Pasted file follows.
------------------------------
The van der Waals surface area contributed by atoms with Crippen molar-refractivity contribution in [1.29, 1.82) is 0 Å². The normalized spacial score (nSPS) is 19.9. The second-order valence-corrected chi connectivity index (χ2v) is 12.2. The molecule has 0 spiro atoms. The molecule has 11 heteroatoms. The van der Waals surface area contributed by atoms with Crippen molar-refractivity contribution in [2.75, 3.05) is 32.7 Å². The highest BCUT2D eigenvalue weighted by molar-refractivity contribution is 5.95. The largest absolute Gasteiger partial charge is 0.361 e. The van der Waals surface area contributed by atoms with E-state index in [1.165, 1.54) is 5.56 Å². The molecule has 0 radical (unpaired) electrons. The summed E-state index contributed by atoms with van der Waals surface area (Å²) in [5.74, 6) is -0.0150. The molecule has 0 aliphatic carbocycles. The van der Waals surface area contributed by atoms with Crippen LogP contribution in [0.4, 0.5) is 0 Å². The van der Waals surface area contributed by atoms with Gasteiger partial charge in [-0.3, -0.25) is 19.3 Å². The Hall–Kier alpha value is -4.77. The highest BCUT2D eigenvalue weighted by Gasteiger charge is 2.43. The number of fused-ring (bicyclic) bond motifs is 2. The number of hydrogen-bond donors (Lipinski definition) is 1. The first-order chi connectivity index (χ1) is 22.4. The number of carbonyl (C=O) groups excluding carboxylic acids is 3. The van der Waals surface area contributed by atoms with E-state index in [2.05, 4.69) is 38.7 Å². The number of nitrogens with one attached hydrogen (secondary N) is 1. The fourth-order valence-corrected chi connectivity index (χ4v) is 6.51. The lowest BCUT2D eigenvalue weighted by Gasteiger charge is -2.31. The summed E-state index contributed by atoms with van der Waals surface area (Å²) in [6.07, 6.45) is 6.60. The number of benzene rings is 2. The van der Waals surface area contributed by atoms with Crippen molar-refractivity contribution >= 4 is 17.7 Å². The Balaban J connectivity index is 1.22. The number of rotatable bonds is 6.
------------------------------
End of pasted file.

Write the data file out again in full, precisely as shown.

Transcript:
The van der Waals surface area contributed by atoms with Crippen molar-refractivity contribution in [1.29, 1.82) is 0 Å². The normalized spacial score (nSPS) is 19.9. The second-order valence-corrected chi connectivity index (χ2v) is 12.2. The molecule has 0 spiro atoms. The molecule has 11 heteroatoms. The van der Waals surface area contributed by atoms with Crippen molar-refractivity contribution in [2.75, 3.05) is 32.7 Å². The highest BCUT2D eigenvalue weighted by molar-refractivity contribution is 5.95. The largest absolute Gasteiger partial charge is 0.361 e. The van der Waals surface area contributed by atoms with E-state index in [1.165, 1.54) is 5.56 Å². The molecule has 0 radical (unpaired) electrons. The summed E-state index contributed by atoms with van der Waals surface area (Å²) in [5.74, 6) is -0.0150. The molecule has 0 aliphatic carbocycles. The van der Waals surface area contributed by atoms with Crippen LogP contribution in [0.4, 0.5) is 0 Å². The van der Waals surface area contributed by atoms with Gasteiger partial charge in [-0.3, -0.25) is 19.3 Å². The Hall–Kier alpha value is -4.77. The highest BCUT2D eigenvalue weighted by Gasteiger charge is 2.43. The number of fused-ring (bicyclic) bond motifs is 2. The number of hydrogen-bond donors (Lipinski definition) is 1. The first-order chi connectivity index (χ1) is 22.4. The number of carbonyl (C=O) groups excluding carboxylic acids is 3. The van der Waals surface area contributed by atoms with E-state index in [2.05, 4.69) is 38.7 Å². The number of nitrogens with one attached hydrogen (secondary N) is 1. The fourth-order valence-corrected chi connectivity index (χ4v) is 6.51. The lowest BCUT2D eigenvalue weighted by Gasteiger charge is -2.31. The summed E-state index contributed by atoms with van der Waals surface area (Å²) in [6.07, 6.45) is 6.60. The number of benzene rings is 2. The van der Waals surface area contributed by atoms with Crippen molar-refractivity contribution >= 4 is 17.7 Å². The Balaban J connectivity index is 1.22. The number of rotatable bonds is 6.